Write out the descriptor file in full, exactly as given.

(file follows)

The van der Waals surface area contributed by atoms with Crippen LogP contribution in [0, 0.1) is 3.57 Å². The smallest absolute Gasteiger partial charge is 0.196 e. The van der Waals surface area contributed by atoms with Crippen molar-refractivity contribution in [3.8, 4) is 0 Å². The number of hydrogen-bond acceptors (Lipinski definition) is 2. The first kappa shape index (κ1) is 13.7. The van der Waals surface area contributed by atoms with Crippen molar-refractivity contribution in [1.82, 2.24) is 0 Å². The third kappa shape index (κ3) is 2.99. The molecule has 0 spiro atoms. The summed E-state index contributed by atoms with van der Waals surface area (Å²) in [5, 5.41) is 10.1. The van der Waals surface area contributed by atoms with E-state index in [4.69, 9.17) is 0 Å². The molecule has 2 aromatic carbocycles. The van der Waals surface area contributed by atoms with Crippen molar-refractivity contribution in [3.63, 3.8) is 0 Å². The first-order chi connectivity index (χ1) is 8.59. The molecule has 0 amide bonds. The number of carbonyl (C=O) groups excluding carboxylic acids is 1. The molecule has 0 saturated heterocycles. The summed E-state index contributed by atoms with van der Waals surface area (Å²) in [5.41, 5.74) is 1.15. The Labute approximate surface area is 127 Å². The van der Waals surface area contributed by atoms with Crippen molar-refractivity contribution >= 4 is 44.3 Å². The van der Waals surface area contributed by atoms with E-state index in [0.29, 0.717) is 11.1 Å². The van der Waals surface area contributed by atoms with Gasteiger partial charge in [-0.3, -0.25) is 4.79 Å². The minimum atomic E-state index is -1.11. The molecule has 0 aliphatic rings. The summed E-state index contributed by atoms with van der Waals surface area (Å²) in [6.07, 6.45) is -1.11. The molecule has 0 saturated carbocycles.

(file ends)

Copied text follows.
The van der Waals surface area contributed by atoms with Crippen LogP contribution in [0, 0.1) is 3.57 Å². The smallest absolute Gasteiger partial charge is 0.196 e. The van der Waals surface area contributed by atoms with Crippen molar-refractivity contribution in [3.8, 4) is 0 Å². The number of hydrogen-bond acceptors (Lipinski definition) is 2. The first kappa shape index (κ1) is 13.7. The van der Waals surface area contributed by atoms with Crippen molar-refractivity contribution in [1.82, 2.24) is 0 Å². The third kappa shape index (κ3) is 2.99. The molecule has 0 spiro atoms. The summed E-state index contributed by atoms with van der Waals surface area (Å²) in [5, 5.41) is 10.1. The van der Waals surface area contributed by atoms with E-state index in [4.69, 9.17) is 0 Å². The molecule has 2 aromatic carbocycles. The van der Waals surface area contributed by atoms with Crippen molar-refractivity contribution in [3.63, 3.8) is 0 Å². The first-order chi connectivity index (χ1) is 8.59. The molecule has 0 amide bonds. The number of carbonyl (C=O) groups excluding carboxylic acids is 1. The molecule has 0 saturated heterocycles. The summed E-state index contributed by atoms with van der Waals surface area (Å²) in [5.41, 5.74) is 1.15. The Labute approximate surface area is 127 Å². The van der Waals surface area contributed by atoms with Crippen molar-refractivity contribution >= 4 is 44.3 Å². The van der Waals surface area contributed by atoms with E-state index in [0.29, 0.717) is 11.1 Å². The van der Waals surface area contributed by atoms with Gasteiger partial charge in [-0.3, -0.25) is 4.79 Å². The minimum atomic E-state index is -1.11. The molecule has 0 aliphatic rings. The summed E-state index contributed by atoms with van der Waals surface area (Å²) in [6.07, 6.45) is -1.11. The molecule has 0 saturated carbocycles.